Perrault-Jadaud Vouvray Methode Ancestrale 'Hauts les Choeurs' 2017
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Methode Ancestrale - 100% Chenin Blanc
The grapes are grown in vineyards with Clay, Clay and Silex 20% on a Calcareous subsoil terroirs. The plots are worked carefully, with respect for the land and the fruit. The vineyards are plowed and receive no synthetic product. The harvest is manual and is done according to the rhythm of grapes ripeness. Organic viticulture but uncertified. The fermentation is done by the natural yeast in old barrels (15 to 20 years old). Methode Ancestrale is a method to get bubbles into the wine by fermenting it in vats until there are some residual sugars left. Then the wine is bottled and the remaining fermentation done in the bottles, thereby creating a fine and natural mousse.
The Colour : Pale gold
The Nose: Very nice minerality which reveals toasted and creamy aroma of quince, acacia flower, honey and pear.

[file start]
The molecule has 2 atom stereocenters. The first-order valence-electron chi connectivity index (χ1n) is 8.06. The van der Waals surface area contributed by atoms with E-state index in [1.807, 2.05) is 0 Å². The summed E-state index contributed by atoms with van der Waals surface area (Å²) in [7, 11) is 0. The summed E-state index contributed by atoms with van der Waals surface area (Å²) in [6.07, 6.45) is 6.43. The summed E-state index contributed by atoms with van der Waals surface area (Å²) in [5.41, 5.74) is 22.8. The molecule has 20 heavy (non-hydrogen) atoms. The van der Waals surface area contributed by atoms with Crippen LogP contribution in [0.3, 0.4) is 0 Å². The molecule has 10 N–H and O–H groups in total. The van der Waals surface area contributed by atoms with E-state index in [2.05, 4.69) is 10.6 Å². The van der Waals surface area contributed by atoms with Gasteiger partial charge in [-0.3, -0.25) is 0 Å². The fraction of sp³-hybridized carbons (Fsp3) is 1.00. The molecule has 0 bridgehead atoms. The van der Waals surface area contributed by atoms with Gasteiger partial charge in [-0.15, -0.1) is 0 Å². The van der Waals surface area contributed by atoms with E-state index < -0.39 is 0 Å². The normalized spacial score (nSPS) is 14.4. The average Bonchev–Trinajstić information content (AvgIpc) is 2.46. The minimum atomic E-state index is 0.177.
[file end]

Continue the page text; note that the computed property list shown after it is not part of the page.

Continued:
The Taste : The mouth is incisive and offers a delicious aromatic complexity and a long finish with shades of lime and almond.
This wine will go with sea food like carpaccio of Saint-Jacques scalops and a lime juice, avocado with crab or marinated fishes.
About the winemaker
Domaine Perrault-Jadaud was founded in 2008 by Anne-Cécile Jadaud and Tanguy Perrault. Tanguy, who hails from Brittany, is a trained viticulturist, while Anne-Cécile, whose parents live in Tours is an oenologist. Both have taught at the Lycée Agricole d’Amboise.
Together, they happily run four hectares of organically-farmed vineyards in the village of Chancay, in the northeastern portion of Vouvray. The harvest is manual, by successive pickings if the vintage so requires. Fermentations are allowed to happen naturally with native yeast in barrel, and progress over a long period of time in a cold cellar.
They farm organically and their wines are impressively pure from low yields. They use a range of barrels – classic barriques (225 litres) for their PetNat and mainly 300 litre barrels for their still wines, which are preferably to 400-litre ones which are heavy to manoeuvre. Although they try to use as little sulphur as possible, they feel that their wines need a little bit of protection so they are not part of the non-SO2 brigade.